Scaling and root planing are non-surgical procedures performed at dental clinics. They are the best ways of dealing with advanced or chronic periodontitis (gum disease). This professional cleaning by a dentist removes the built-up plaque and tartar below the gumline that we simply cannot reach by ourselves. If left untreated, bacteria in pockets along the gums can release toxins that trigger inflammation, causing gums to become red and prone to bleeding.
What is scaling? What is root planing?
Scaling is a treatment that removes plaque, toxins, and tartar from the surface of the teeth and roots. Root planing smooths out the surfaces of teeth below the gumline. This makes it more difficult for plaque, bacteria, and tartar to stick to teeth in the future. It also expedites the healing process to allow gums to return to normal after your treatment at a dental clinic.
Do I always need teeth scaling and root planing?
Teeth scaling is often provided alongside your regular dental checkups. In the UK, 46% of visits to the dentist consist of an examination, scaling, and polishing. In New York state, 86% of dentists recommended a scale and polish every six months, even for patients at low risk of gum disease.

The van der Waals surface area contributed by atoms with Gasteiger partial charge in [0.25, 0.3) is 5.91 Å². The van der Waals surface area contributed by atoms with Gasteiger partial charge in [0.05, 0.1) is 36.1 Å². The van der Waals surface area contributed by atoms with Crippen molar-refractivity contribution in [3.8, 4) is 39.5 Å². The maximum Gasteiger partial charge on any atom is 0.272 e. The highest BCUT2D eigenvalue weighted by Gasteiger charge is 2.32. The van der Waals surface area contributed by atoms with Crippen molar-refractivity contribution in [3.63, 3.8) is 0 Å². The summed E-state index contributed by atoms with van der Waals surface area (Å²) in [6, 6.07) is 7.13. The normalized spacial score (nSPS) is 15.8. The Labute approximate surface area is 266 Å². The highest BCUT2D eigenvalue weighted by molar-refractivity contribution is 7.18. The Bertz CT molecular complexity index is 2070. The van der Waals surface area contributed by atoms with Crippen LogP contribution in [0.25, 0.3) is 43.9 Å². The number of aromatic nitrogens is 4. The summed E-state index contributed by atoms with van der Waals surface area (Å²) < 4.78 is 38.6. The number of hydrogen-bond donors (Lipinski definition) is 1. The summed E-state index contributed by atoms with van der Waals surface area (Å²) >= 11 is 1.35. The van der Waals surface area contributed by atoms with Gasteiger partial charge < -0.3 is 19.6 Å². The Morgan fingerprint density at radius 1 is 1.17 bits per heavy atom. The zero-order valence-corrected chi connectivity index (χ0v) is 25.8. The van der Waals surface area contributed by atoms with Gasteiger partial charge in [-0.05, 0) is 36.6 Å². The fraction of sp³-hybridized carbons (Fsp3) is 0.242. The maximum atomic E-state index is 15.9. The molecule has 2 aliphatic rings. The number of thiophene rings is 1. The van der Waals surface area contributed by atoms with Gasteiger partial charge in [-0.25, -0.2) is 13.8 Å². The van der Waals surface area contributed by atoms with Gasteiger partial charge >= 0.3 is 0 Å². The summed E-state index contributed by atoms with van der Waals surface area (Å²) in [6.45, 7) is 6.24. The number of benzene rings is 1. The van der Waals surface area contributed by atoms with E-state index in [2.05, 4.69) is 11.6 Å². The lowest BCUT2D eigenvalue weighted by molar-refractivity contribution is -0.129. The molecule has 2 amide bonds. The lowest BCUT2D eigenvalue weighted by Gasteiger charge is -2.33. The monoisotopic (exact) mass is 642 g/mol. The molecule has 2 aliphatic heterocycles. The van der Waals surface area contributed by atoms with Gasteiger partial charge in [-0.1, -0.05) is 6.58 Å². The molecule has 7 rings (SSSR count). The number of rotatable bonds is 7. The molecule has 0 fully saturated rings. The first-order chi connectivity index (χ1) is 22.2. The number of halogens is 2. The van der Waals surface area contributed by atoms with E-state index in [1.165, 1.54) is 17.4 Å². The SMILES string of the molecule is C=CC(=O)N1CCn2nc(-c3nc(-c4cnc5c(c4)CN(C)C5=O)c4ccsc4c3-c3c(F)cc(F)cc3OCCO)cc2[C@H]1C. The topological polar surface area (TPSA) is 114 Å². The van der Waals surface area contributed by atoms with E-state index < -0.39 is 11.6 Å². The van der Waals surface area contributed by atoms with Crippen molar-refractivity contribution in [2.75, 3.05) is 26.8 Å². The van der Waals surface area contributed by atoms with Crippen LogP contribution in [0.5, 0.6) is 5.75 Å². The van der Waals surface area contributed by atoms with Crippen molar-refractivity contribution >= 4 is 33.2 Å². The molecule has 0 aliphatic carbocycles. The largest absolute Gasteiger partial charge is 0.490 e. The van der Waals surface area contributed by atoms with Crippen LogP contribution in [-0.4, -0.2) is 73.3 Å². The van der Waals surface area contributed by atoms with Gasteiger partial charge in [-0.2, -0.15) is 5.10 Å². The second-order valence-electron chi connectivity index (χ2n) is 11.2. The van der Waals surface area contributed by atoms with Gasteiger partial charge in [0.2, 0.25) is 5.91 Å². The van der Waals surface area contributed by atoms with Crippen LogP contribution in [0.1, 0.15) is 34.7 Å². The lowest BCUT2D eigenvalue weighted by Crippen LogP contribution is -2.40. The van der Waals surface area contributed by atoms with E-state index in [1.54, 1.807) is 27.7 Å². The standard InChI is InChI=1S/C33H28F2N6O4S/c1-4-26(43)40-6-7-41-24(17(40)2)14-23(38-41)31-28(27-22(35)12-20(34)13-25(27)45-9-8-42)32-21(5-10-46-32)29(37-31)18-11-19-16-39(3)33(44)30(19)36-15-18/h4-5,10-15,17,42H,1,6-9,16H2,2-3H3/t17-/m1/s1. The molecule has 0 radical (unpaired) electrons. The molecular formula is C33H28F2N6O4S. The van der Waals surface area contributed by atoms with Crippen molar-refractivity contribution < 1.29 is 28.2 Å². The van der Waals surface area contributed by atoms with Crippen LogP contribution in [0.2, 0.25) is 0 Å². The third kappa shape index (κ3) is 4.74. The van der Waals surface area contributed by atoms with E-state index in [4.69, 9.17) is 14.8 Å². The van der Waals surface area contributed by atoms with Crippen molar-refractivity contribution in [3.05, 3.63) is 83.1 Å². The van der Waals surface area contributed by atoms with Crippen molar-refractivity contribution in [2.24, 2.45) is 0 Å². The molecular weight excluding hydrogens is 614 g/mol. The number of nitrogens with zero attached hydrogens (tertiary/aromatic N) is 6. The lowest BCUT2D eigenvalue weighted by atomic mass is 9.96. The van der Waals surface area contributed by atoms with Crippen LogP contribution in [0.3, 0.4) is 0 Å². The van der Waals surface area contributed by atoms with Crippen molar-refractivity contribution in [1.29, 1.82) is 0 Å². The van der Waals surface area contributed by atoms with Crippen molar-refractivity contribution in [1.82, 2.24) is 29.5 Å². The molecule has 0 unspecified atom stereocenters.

However, according to recent research, this particular treatment may not be necessary every time. A Cochrane Library review looked at 1711 dental patients without severe gum disease over 12 and 36 months. They found little to no difference in tartar levels between patients who received scaling every 6 or 12 months and those who did not receive any scaling. The recipients of scaling did, however, report that their teeth “felt cleaner” after the treatment.
According to Dr. Stephen Lim of Manhattan, New York, dentists are sometimes advised by medical consulting firms to offer deep cleanings as a way of increasing profits. Others offer bonuses or commission to hygienists who perform these services as a monetary incentive to overtreat patients.
When is scaling and root planing necessary?
It is important to remember that scaling and root planing are essential treatments when gum disease is present. The American Academy of Periodontology recommends deep cleanings when at least one gum pocket is at least 4mm deep. A professional dentist will measure your gums to assess whether this treatment is necessary.root planing dental
The effects of ignoring gum disease can be dire; teeth may become loose and even fall out. Patients can also lose parts of the underlying bone structure, causing visible gaps in the gums between the teeth. Once gum disease advances to this stage, you may require dental visits, including scaling and root planing, much more often than the average person.
If your gums are healthy, they should be attached firmly to the teeth with a small 2-3mm pocket. If your dentist measures these pockets to be deeper, gingivitis and/or periodontitis are beginning to set in and scaling is necessary. Ask your dentist about gum disease at your next checkup and discuss what steps, if any, need to be taken.